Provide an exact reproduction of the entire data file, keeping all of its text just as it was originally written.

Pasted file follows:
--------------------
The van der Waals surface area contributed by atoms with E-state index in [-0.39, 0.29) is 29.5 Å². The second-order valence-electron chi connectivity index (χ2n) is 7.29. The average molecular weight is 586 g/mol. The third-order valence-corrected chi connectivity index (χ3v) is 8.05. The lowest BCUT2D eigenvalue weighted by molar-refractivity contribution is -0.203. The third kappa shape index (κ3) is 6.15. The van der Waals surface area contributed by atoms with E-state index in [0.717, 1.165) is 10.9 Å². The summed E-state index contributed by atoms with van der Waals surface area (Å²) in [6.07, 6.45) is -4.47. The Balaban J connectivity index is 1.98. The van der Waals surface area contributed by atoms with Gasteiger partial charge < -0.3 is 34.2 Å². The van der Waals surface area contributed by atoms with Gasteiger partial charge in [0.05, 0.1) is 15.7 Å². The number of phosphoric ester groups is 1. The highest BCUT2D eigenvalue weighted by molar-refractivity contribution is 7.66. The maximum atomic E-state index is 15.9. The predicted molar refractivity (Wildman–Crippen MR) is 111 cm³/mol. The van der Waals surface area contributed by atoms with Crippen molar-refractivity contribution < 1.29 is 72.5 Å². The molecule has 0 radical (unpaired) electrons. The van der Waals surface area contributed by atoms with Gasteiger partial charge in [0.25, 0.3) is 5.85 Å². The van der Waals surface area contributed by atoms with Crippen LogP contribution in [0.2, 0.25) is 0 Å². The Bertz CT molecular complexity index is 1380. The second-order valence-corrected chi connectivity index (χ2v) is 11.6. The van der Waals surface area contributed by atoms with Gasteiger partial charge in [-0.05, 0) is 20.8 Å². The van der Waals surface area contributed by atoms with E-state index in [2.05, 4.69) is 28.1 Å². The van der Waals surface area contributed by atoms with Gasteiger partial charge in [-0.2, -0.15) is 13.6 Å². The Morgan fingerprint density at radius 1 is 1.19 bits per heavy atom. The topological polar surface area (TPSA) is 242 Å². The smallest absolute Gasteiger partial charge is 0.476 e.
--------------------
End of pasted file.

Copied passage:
The van der Waals surface area contributed by atoms with E-state index in [-0.39, 0.29) is 29.5 Å². The second-order valence-electron chi connectivity index (χ2n) is 7.29. The average molecular weight is 586 g/mol. The third-order valence-corrected chi connectivity index (χ3v) is 8.05. The lowest BCUT2D eigenvalue weighted by molar-refractivity contribution is -0.203. The third kappa shape index (κ3) is 6.15. The van der Waals surface area contributed by atoms with E-state index in [0.717, 1.165) is 10.9 Å². The summed E-state index contributed by atoms with van der Waals surface area (Å²) in [6.07, 6.45) is -4.47. The Balaban J connectivity index is 1.98. The van der Waals surface area contributed by atoms with Gasteiger partial charge < -0.3 is 34.2 Å². The van der Waals surface area contributed by atoms with Gasteiger partial charge in [0.05, 0.1) is 15.7 Å². The number of phosphoric ester groups is 1. The highest BCUT2D eigenvalue weighted by molar-refractivity contribution is 7.66. The maximum atomic E-state index is 15.9. The predicted molar refractivity (Wildman–Crippen MR) is 111 cm³/mol. The van der Waals surface area contributed by atoms with Crippen molar-refractivity contribution < 1.29 is 72.5 Å². The molecule has 0 radical (unpaired) electrons. The van der Waals surface area contributed by atoms with Gasteiger partial charge in [0.25, 0.3) is 5.85 Å². The van der Waals surface area contributed by atoms with Crippen LogP contribution in [0.2, 0.25) is 0 Å². The Bertz CT molecular complexity index is 1380. The second-order valence-corrected chi connectivity index (χ2v) is 11.6. The van der Waals surface area contributed by atoms with Gasteiger partial charge in [-0.05, 0) is 20.8 Å². The van der Waals surface area contributed by atoms with E-state index in [2.05, 4.69) is 28.1 Å². The van der Waals surface area contributed by atoms with Gasteiger partial charge in [-0.2, -0.15) is 13.6 Å². The Morgan fingerprint density at radius 1 is 1.19 bits per heavy atom. The topological polar surface area (TPSA) is 242 Å². The smallest absolute Gasteiger partial charge is 0.476 e.